Their house is the only one in the entire street with a power outage and Ludvík is convinced that someone broke in and planted bugs. He believes they are under surveillance and because of the ubiquitous “ear,” he starts to watch his tongue. He wishes to take back some pro-reform beliefs corresponding to Procházka’s progressive political orientation. At first, Anna doesn’t take him seriously and keeps trivialising the situation. But she jokes only to hide her fear which are getting harder to conceal. In the end, however, she faces it with more courage than Ludvík. This ambivalence reflected the attitude of Procházka and his friends who accepted “their” surveillance with a mixture of irony and genuine fear for their lives and freedom.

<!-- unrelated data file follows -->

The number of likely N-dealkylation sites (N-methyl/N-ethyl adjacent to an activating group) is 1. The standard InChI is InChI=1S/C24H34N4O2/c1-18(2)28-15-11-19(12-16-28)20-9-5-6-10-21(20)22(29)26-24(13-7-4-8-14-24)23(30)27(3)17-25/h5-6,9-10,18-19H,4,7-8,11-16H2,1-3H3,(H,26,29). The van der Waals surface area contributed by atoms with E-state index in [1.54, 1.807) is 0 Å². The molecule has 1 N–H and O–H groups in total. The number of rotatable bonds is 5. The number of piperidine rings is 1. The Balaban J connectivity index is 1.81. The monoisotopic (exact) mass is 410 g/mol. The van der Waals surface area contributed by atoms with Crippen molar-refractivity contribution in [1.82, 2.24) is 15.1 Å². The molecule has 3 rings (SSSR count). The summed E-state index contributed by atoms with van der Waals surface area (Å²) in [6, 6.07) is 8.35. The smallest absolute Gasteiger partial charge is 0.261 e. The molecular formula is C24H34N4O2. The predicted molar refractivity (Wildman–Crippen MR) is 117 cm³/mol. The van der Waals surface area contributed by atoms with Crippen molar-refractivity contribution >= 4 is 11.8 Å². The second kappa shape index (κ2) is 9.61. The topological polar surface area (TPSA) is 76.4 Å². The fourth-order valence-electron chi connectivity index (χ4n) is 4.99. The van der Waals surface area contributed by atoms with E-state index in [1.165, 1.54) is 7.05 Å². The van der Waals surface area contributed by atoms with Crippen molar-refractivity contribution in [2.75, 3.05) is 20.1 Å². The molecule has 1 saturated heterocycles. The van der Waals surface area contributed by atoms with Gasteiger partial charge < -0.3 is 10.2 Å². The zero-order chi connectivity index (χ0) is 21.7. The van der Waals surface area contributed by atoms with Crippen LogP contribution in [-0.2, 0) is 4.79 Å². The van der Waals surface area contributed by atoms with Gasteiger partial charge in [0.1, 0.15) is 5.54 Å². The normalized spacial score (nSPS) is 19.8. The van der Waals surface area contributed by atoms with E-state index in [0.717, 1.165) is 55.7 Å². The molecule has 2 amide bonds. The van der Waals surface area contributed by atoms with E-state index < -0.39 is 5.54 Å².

Even though the couple is well-off, has their own driver, house and plenty of high-quality food, the suspicion that there is an “ear” in their house reveals their helplessness. The state apparatus represents an unreachable entity which, just like a horror monster, can hypothetically lurk behind every corner and in every dark nook and cranny. Except for the toilet, where they don’t suspect the presence of the “ear,” the house becomes a dangerous place. That is emphasised by the visual stylisation of the film – grotesque and naturalistic – which was created by cinematographer Josef Illík and Ester Krumbachová. The characters seem to be trapped in confined rooms lit only by candlelight. Our view of them is often obscured by walls or furniture surrounding them. The used dominant framing method doesn’t give them much space. As if the house didn’t belong to them and they couldn’t be free in it. Private and public space merge into one.